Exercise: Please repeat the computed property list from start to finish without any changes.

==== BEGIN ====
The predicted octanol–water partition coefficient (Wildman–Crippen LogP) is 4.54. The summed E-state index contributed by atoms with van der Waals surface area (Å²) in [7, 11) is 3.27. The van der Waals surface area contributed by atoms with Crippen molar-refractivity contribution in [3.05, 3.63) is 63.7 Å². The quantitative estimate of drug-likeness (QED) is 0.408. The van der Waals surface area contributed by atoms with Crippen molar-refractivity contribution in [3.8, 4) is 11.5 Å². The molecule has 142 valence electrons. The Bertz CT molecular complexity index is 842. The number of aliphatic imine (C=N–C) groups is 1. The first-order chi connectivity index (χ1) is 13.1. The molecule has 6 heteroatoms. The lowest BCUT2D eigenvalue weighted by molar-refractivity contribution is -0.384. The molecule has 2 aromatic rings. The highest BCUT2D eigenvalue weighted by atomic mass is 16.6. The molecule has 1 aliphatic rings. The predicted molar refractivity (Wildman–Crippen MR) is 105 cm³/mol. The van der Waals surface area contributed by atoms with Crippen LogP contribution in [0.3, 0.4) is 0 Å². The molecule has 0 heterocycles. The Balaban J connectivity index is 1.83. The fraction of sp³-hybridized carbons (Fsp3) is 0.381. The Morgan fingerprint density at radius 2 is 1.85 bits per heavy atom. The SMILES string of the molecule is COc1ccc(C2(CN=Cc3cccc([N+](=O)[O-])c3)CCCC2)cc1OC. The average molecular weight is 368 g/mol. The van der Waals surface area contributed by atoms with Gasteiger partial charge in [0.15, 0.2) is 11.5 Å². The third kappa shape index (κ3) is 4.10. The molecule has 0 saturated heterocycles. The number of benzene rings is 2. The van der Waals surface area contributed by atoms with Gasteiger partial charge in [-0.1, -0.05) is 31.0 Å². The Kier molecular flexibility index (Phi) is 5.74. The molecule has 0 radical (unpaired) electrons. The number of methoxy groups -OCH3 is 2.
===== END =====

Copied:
The predicted octanol–water partition coefficient (Wildman–Crippen LogP) is 4.54. The summed E-state index contributed by atoms with van der Waals surface area (Å²) in [7, 11) is 3.27. The van der Waals surface area contributed by atoms with Crippen molar-refractivity contribution in [3.05, 3.63) is 63.7 Å². The quantitative estimate of drug-likeness (QED) is 0.408. The van der Waals surface area contributed by atoms with Crippen molar-refractivity contribution in [3.8, 4) is 11.5 Å². The molecule has 142 valence electrons. The Bertz CT molecular complexity index is 842. The number of aliphatic imine (C=N–C) groups is 1. The first-order chi connectivity index (χ1) is 13.1. The molecule has 6 heteroatoms. The lowest BCUT2D eigenvalue weighted by molar-refractivity contribution is -0.384. The molecule has 2 aromatic rings. The highest BCUT2D eigenvalue weighted by atomic mass is 16.6. The molecule has 1 aliphatic rings. The predicted molar refractivity (Wildman–Crippen MR) is 105 cm³/mol. The van der Waals surface area contributed by atoms with Crippen LogP contribution in [0.3, 0.4) is 0 Å². The molecule has 0 heterocycles. The Balaban J connectivity index is 1.83. The fraction of sp³-hybridized carbons (Fsp3) is 0.381. The Morgan fingerprint density at radius 2 is 1.85 bits per heavy atom. The SMILES string of the molecule is COc1ccc(C2(CN=Cc3cccc([N+](=O)[O-])c3)CCCC2)cc1OC. The average molecular weight is 368 g/mol. The van der Waals surface area contributed by atoms with Gasteiger partial charge in [0.15, 0.2) is 11.5 Å². The third kappa shape index (κ3) is 4.10. The molecule has 0 saturated heterocycles. The number of benzene rings is 2. The van der Waals surface area contributed by atoms with Gasteiger partial charge in [-0.1, -0.05) is 31.0 Å². The Kier molecular flexibility index (Phi) is 5.74. The molecule has 0 radical (unpaired) electrons. The number of methoxy groups -OCH3 is 2.